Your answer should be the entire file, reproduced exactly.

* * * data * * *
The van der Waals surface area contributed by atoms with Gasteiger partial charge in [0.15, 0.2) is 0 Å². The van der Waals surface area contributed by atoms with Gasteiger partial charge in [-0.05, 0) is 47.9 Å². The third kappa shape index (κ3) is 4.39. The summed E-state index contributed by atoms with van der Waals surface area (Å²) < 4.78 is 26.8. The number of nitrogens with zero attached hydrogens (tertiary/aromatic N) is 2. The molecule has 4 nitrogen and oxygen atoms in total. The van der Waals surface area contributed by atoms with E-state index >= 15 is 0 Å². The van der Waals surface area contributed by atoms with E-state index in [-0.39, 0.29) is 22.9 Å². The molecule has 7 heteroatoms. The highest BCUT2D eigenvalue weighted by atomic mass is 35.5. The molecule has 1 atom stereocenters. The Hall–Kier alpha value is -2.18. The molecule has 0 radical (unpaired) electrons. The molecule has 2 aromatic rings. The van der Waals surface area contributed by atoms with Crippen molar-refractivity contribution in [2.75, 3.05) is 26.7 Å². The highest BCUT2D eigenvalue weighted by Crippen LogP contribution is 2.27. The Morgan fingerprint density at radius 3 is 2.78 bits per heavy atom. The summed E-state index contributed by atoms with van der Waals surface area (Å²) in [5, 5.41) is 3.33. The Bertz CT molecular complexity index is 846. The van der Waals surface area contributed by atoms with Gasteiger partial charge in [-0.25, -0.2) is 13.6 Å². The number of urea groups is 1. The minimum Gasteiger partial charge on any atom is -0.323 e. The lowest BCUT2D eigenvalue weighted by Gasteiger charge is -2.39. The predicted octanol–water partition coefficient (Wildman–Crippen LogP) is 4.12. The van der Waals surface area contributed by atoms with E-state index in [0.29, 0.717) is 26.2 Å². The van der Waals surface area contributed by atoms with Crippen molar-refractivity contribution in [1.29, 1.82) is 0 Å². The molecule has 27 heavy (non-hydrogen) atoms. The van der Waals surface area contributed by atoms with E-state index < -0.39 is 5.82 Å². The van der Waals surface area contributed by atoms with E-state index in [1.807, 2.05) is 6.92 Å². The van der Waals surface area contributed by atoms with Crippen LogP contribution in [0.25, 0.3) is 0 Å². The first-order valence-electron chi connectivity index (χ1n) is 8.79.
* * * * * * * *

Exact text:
The van der Waals surface area contributed by atoms with Gasteiger partial charge in [0.15, 0.2) is 0 Å². The van der Waals surface area contributed by atoms with Gasteiger partial charge in [-0.05, 0) is 47.9 Å². The third kappa shape index (κ3) is 4.39. The summed E-state index contributed by atoms with van der Waals surface area (Å²) < 4.78 is 26.8. The number of nitrogens with zero attached hydrogens (tertiary/aromatic N) is 2. The molecule has 4 nitrogen and oxygen atoms in total. The van der Waals surface area contributed by atoms with E-state index >= 15 is 0 Å². The van der Waals surface area contributed by atoms with E-state index in [-0.39, 0.29) is 22.9 Å². The molecule has 7 heteroatoms. The highest BCUT2D eigenvalue weighted by atomic mass is 35.5. The molecule has 1 atom stereocenters. The Hall–Kier alpha value is -2.18. The molecule has 0 radical (unpaired) electrons. The molecule has 2 aromatic rings. The van der Waals surface area contributed by atoms with Crippen molar-refractivity contribution in [2.75, 3.05) is 26.7 Å². The highest BCUT2D eigenvalue weighted by Crippen LogP contribution is 2.27. The Morgan fingerprint density at radius 3 is 2.78 bits per heavy atom. The summed E-state index contributed by atoms with van der Waals surface area (Å²) in [5, 5.41) is 3.33. The Bertz CT molecular complexity index is 846. The van der Waals surface area contributed by atoms with Gasteiger partial charge in [-0.25, -0.2) is 13.6 Å². The number of urea groups is 1. The minimum Gasteiger partial charge on any atom is -0.323 e. The lowest BCUT2D eigenvalue weighted by Gasteiger charge is -2.39. The predicted octanol–water partition coefficient (Wildman–Crippen LogP) is 4.12. The van der Waals surface area contributed by atoms with E-state index in [0.29, 0.717) is 26.2 Å². The van der Waals surface area contributed by atoms with Crippen molar-refractivity contribution in [1.29, 1.82) is 0 Å². The molecule has 27 heavy (non-hydrogen) atoms. The van der Waals surface area contributed by atoms with E-state index < -0.39 is 5.82 Å². The van der Waals surface area contributed by atoms with E-state index in [1.807, 2.05) is 6.92 Å². The van der Waals surface area contributed by atoms with Crippen LogP contribution in [0.25, 0.3) is 0 Å². The first-order valence-electron chi connectivity index (χ1n) is 8.79.